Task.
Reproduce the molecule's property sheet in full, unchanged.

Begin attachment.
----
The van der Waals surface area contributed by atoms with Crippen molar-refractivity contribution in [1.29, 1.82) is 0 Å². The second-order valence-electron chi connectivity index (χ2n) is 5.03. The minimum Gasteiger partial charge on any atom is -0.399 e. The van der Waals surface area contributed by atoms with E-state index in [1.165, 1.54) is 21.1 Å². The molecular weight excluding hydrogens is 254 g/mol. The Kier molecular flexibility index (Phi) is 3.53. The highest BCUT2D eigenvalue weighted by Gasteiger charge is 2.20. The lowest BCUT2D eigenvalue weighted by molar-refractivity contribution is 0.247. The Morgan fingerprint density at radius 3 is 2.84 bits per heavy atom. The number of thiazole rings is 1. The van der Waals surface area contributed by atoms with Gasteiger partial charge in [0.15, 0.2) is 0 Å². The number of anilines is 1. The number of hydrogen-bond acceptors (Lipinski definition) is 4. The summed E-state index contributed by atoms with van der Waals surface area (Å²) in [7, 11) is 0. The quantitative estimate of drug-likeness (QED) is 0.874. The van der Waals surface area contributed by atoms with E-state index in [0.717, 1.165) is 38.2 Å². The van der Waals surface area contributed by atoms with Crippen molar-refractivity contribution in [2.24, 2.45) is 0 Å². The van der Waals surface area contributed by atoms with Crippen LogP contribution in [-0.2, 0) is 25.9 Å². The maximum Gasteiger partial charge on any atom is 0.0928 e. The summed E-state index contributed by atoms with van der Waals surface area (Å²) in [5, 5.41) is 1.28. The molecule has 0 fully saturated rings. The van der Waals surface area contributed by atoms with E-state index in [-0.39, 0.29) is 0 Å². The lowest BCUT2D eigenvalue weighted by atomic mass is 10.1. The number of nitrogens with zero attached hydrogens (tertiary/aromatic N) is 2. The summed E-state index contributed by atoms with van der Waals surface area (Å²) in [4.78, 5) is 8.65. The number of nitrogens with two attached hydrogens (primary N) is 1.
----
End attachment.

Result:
The van der Waals surface area contributed by atoms with Crippen molar-refractivity contribution in [1.29, 1.82) is 0 Å². The second-order valence-electron chi connectivity index (χ2n) is 5.03. The minimum Gasteiger partial charge on any atom is -0.399 e. The van der Waals surface area contributed by atoms with E-state index in [1.165, 1.54) is 21.1 Å². The molecular weight excluding hydrogens is 254 g/mol. The Kier molecular flexibility index (Phi) is 3.53. The highest BCUT2D eigenvalue weighted by Gasteiger charge is 2.20. The lowest BCUT2D eigenvalue weighted by molar-refractivity contribution is 0.247. The Morgan fingerprint density at radius 3 is 2.84 bits per heavy atom. The number of thiazole rings is 1. The van der Waals surface area contributed by atoms with Gasteiger partial charge in [0.15, 0.2) is 0 Å². The number of anilines is 1. The number of hydrogen-bond acceptors (Lipinski definition) is 4. The summed E-state index contributed by atoms with van der Waals surface area (Å²) in [7, 11) is 0. The quantitative estimate of drug-likeness (QED) is 0.874. The van der Waals surface area contributed by atoms with E-state index in [0.717, 1.165) is 38.2 Å². The van der Waals surface area contributed by atoms with Crippen molar-refractivity contribution in [2.24, 2.45) is 0 Å². The van der Waals surface area contributed by atoms with Crippen LogP contribution in [-0.2, 0) is 25.9 Å². The maximum Gasteiger partial charge on any atom is 0.0928 e. The summed E-state index contributed by atoms with van der Waals surface area (Å²) in [5, 5.41) is 1.28. The molecule has 0 fully saturated rings. The van der Waals surface area contributed by atoms with E-state index in [-0.39, 0.29) is 0 Å². The lowest BCUT2D eigenvalue weighted by atomic mass is 10.1. The number of nitrogens with zero attached hydrogens (tertiary/aromatic N) is 2. The summed E-state index contributed by atoms with van der Waals surface area (Å²) in [4.78, 5) is 8.65. The number of nitrogens with two attached hydrogens (primary N) is 1.